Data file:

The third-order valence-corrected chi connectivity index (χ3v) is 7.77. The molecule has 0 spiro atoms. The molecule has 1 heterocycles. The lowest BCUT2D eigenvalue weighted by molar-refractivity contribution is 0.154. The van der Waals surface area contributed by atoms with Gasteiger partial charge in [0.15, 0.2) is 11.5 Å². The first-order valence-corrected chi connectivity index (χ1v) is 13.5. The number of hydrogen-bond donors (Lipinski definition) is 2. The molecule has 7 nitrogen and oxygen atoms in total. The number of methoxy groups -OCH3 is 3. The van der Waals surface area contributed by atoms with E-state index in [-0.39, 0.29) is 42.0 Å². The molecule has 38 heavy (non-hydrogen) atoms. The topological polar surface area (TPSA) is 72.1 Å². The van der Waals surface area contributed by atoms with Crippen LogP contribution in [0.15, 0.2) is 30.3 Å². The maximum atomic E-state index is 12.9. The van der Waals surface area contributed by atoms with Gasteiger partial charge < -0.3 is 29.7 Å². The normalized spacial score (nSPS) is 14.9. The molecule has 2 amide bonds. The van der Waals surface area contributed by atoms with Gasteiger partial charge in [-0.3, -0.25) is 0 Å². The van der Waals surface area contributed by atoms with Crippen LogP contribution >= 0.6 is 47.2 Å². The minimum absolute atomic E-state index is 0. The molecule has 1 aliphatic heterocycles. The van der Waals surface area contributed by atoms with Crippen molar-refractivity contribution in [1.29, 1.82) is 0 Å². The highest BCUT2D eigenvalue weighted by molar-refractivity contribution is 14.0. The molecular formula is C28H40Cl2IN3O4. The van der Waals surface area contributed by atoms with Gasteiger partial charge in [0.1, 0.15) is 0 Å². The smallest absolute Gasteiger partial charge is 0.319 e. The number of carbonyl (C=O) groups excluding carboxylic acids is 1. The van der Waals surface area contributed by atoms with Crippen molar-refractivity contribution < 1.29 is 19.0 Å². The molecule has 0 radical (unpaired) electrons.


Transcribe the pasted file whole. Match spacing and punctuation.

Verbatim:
The third-order valence-corrected chi connectivity index (χ3v) is 7.77. The molecule has 0 spiro atoms. The molecule has 1 heterocycles. The lowest BCUT2D eigenvalue weighted by molar-refractivity contribution is 0.154. The van der Waals surface area contributed by atoms with Gasteiger partial charge in [0.15, 0.2) is 11.5 Å². The first-order valence-corrected chi connectivity index (χ1v) is 13.5. The number of hydrogen-bond donors (Lipinski definition) is 2. The molecule has 7 nitrogen and oxygen atoms in total. The number of methoxy groups -OCH3 is 3. The van der Waals surface area contributed by atoms with E-state index in [-0.39, 0.29) is 42.0 Å². The molecule has 38 heavy (non-hydrogen) atoms. The topological polar surface area (TPSA) is 72.1 Å². The van der Waals surface area contributed by atoms with Crippen LogP contribution in [0.15, 0.2) is 30.3 Å². The maximum atomic E-state index is 12.9. The van der Waals surface area contributed by atoms with Gasteiger partial charge < -0.3 is 29.7 Å². The normalized spacial score (nSPS) is 14.9. The molecule has 2 amide bonds. The van der Waals surface area contributed by atoms with Gasteiger partial charge in [-0.3, -0.25) is 0 Å². The van der Waals surface area contributed by atoms with Crippen LogP contribution >= 0.6 is 47.2 Å². The minimum absolute atomic E-state index is 0. The molecule has 1 aliphatic heterocycles. The van der Waals surface area contributed by atoms with Crippen molar-refractivity contribution in [1.29, 1.82) is 0 Å². The highest BCUT2D eigenvalue weighted by molar-refractivity contribution is 14.0. The molecular formula is C28H40Cl2IN3O4. The van der Waals surface area contributed by atoms with Gasteiger partial charge in [0.1, 0.15) is 0 Å². The smallest absolute Gasteiger partial charge is 0.319 e. The number of carbonyl (C=O) groups excluding carboxylic acids is 1. The van der Waals surface area contributed by atoms with Crippen molar-refractivity contribution < 1.29 is 19.0 Å². The molecule has 0 radical (unpaired) electrons.